Panel on cultural safety for Indigenous community members took audience on a personal journey through family stories, history and health care – on the long road towards reconciliation

A common thread in the presentations by Alex McComber, Glenda Sandy and Elaine Kilabuk, panellists at the special Bicentennial Holmes Lecture “Truth and Reconciliation in Practice,” was the importance of family and family stories when discussing the impact of colonial practices on Indigenous communities. The three speakers hail from Indigenous communities separated by hundreds of kilometres, with varied experiences and backgrounds, and all chose to share personal family stories, often painful ones, powerful testimonials to bring home the difficult truths that they said must be properly acknowledged before we are ready to begin a process of reconciliation. Nearly 300 audience members logged on for the virtual event organized by the Indigenous Health Professions Program (IHPP), which took place on November 2, 2021.

Calvin Jacobs, IHPP’s Elder-in-Residence and Kanien’kehá:ka from Kahnawake, opened the event with the Ohen:ton Karihwatehkwen (“The Words Before All Else”), a traditional address at gatherings which brings everyone’s minds together as one. Elder Jacobs also shared his experiences of facilitating cultural sensitivity workshops with new staff at Kateri Memorial Hospital Centre, noting how essential it is for healthcare providers to understand the history and way of thinking of the communities in which they work.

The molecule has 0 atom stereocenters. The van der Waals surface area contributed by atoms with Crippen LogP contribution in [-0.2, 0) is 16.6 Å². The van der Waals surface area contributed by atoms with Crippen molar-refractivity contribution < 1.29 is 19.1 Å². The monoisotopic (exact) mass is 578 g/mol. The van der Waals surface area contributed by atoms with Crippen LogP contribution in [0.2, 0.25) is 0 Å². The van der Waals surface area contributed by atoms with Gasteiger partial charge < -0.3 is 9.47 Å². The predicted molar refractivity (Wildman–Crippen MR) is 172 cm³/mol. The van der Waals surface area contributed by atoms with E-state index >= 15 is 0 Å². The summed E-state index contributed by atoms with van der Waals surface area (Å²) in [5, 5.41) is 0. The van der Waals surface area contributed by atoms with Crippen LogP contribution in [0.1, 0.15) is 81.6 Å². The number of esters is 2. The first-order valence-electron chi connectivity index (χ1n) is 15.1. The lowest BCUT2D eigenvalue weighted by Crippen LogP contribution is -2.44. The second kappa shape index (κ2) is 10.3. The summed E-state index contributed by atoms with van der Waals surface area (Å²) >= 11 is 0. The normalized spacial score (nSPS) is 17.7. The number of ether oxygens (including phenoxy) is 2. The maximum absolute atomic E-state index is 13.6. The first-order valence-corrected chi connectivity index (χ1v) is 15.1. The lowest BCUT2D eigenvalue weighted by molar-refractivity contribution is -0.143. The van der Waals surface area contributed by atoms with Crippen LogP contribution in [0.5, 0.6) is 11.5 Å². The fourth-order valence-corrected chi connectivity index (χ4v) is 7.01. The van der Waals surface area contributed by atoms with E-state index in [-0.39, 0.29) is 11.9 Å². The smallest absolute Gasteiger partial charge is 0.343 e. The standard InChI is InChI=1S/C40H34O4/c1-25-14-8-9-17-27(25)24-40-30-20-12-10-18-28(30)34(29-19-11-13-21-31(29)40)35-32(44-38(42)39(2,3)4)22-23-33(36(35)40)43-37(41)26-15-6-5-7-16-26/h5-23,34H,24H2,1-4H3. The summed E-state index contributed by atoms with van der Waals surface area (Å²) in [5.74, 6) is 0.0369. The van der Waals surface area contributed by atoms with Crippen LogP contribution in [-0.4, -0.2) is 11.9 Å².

The event was moderated by Richard Budgell, Inuk from Labrador and an Assistant Professor in the Department of Family Medicine, whose opening remarks outlined the aims of the panel. “The definition of excellence has frequently been culturally exclusive and limited to Western pedagogy and traditions,” he said. “And so, in this Bicentennial year, we have decided to be more inclusive in our definition of excellence.”

“The definition of excellence has frequently been culturally exclusive and limited to Western pedagogy and traditions. And so, in this Bicentennial year, we have decided to be more inclusive in our definition of excellence.” – Richard Budgell

The first panellist, Alex McComber, Kanien’kehá:ka Bear Clan from Kahnawake Territory and Assistant Professor in the Department of Family Medicine, spoke about the experiences of his parents with the health care system, illustrating how often the concerns and preferences of Indigenous elders are not heard in the rush to formulate a Western medicine treatment plan. Professor McComber’s emotional account of his mother Rita’s experiences as a cancer patient deeply touched the audience, many of whom thanked him for his openness. “Miigwech for sharing your story and your love for your parents,” said Cindy Peltier, Chair of Indigenous Education at Nipissing University’s Schulich School of Education, in the chat, in a sentiment shared by many.